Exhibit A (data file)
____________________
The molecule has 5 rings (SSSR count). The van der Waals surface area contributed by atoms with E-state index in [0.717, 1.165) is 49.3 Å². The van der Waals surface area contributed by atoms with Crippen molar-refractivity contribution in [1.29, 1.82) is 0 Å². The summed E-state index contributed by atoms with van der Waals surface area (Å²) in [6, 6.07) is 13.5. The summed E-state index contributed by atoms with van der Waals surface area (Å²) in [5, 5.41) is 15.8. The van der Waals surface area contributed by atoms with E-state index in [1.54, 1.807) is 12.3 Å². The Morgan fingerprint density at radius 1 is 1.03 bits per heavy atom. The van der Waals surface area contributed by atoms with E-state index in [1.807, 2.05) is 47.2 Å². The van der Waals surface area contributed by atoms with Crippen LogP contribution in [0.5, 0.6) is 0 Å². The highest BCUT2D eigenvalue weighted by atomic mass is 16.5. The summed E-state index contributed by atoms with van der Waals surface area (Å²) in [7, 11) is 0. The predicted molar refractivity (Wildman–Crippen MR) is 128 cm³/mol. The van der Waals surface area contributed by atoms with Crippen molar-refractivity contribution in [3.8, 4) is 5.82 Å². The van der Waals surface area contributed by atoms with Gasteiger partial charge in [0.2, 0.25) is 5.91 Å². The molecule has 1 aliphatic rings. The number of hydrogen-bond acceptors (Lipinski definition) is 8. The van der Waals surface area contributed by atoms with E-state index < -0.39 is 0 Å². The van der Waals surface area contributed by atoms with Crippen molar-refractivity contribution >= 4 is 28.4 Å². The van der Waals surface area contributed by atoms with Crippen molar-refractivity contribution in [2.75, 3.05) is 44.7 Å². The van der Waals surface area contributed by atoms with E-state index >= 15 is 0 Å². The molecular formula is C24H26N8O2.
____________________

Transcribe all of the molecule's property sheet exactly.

The molecule has 5 rings (SSSR count). The van der Waals surface area contributed by atoms with E-state index in [0.717, 1.165) is 49.3 Å². The van der Waals surface area contributed by atoms with Crippen molar-refractivity contribution in [1.29, 1.82) is 0 Å². The summed E-state index contributed by atoms with van der Waals surface area (Å²) in [6, 6.07) is 13.5. The summed E-state index contributed by atoms with van der Waals surface area (Å²) in [5, 5.41) is 15.8. The van der Waals surface area contributed by atoms with E-state index in [1.54, 1.807) is 12.3 Å². The Morgan fingerprint density at radius 1 is 1.03 bits per heavy atom. The van der Waals surface area contributed by atoms with E-state index in [1.807, 2.05) is 47.2 Å². The van der Waals surface area contributed by atoms with Crippen LogP contribution in [0.5, 0.6) is 0 Å². The highest BCUT2D eigenvalue weighted by atomic mass is 16.5. The summed E-state index contributed by atoms with van der Waals surface area (Å²) in [7, 11) is 0. The predicted molar refractivity (Wildman–Crippen MR) is 128 cm³/mol. The van der Waals surface area contributed by atoms with Crippen molar-refractivity contribution in [3.8, 4) is 5.82 Å². The van der Waals surface area contributed by atoms with Gasteiger partial charge in [0.2, 0.25) is 5.91 Å². The molecule has 1 aliphatic rings. The number of hydrogen-bond acceptors (Lipinski definition) is 8. The van der Waals surface area contributed by atoms with E-state index < -0.39 is 0 Å². The van der Waals surface area contributed by atoms with Crippen molar-refractivity contribution >= 4 is 28.4 Å². The van der Waals surface area contributed by atoms with Crippen molar-refractivity contribution in [2.75, 3.05) is 44.7 Å². The van der Waals surface area contributed by atoms with E-state index >= 15 is 0 Å². The molecular formula is C24H26N8O2.